State Sen. Ernie Chambers of Omaha greeted the legislature with those words, adding, “As I was saying before I was quite rudely interrupted by term limits, there are some things I want to say and get into the record.”
Chambers served in the Unicameral for 38 years before term limits forced him to sit out a four-year term.
Chambers offered a philosophical address to lawmakers Monday. He noted that the Bible ascribes to humans 70 years of life. Noting that he had turned 75, Chambers said he was on borrowed time.
“The fact that you reach a certain age does not mean that you have to shrivel up, dry out, vegetate or go away or blow away,” Chambers stated. “As long as you have breath in your body, your mind is clear, continue to live, literally, until you die.”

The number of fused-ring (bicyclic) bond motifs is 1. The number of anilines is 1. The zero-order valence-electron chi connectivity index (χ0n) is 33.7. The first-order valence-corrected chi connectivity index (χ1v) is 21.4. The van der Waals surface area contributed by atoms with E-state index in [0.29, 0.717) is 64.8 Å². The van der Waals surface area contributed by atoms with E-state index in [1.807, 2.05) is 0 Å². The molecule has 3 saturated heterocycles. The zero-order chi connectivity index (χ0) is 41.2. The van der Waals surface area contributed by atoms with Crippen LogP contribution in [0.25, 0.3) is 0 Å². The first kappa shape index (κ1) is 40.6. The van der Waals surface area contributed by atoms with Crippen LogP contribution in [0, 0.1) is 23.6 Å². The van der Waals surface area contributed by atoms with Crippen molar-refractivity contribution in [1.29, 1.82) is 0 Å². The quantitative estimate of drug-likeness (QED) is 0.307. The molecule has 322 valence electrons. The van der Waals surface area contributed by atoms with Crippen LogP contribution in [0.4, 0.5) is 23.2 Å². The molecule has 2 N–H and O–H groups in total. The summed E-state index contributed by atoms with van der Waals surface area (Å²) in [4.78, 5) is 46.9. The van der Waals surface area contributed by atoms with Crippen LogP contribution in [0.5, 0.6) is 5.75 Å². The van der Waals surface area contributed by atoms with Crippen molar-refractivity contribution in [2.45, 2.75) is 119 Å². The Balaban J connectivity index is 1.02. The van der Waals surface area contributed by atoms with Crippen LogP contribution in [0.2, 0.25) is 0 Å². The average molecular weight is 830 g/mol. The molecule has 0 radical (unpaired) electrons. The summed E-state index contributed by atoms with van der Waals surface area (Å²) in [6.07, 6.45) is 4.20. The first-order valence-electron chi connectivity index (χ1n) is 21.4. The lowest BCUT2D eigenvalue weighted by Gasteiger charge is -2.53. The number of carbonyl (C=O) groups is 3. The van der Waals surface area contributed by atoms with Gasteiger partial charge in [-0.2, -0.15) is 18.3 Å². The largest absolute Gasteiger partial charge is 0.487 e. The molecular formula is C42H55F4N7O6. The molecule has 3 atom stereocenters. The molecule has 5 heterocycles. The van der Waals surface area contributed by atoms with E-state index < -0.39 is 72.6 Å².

Chambers instructed new members of the legislature they have an obligation to participate.
“When we have a thought and we think we should express it, this is the place to do it,” according to Chambers. “We show our respect for the legislature as an institution by actively participating.”
Yet, in the expression, lawmakers must take pains to speak plainly.
“Words sometimes substitute for action,” Chambers said. “All that we deal with are words and they should be well thought out, well-spoken to the extent that we can do that. When that does not happen, the remainder of us have an obligation to help clarify and make definite to the public what it is we mean and what we’re trying to say.”
Chambers advised lawmakers to develop thick skins and not be easily offended during debate.
AUDIO: Sen. Ernie Chambers urges fellow lawmakers to participate during legislative session. [5 min.]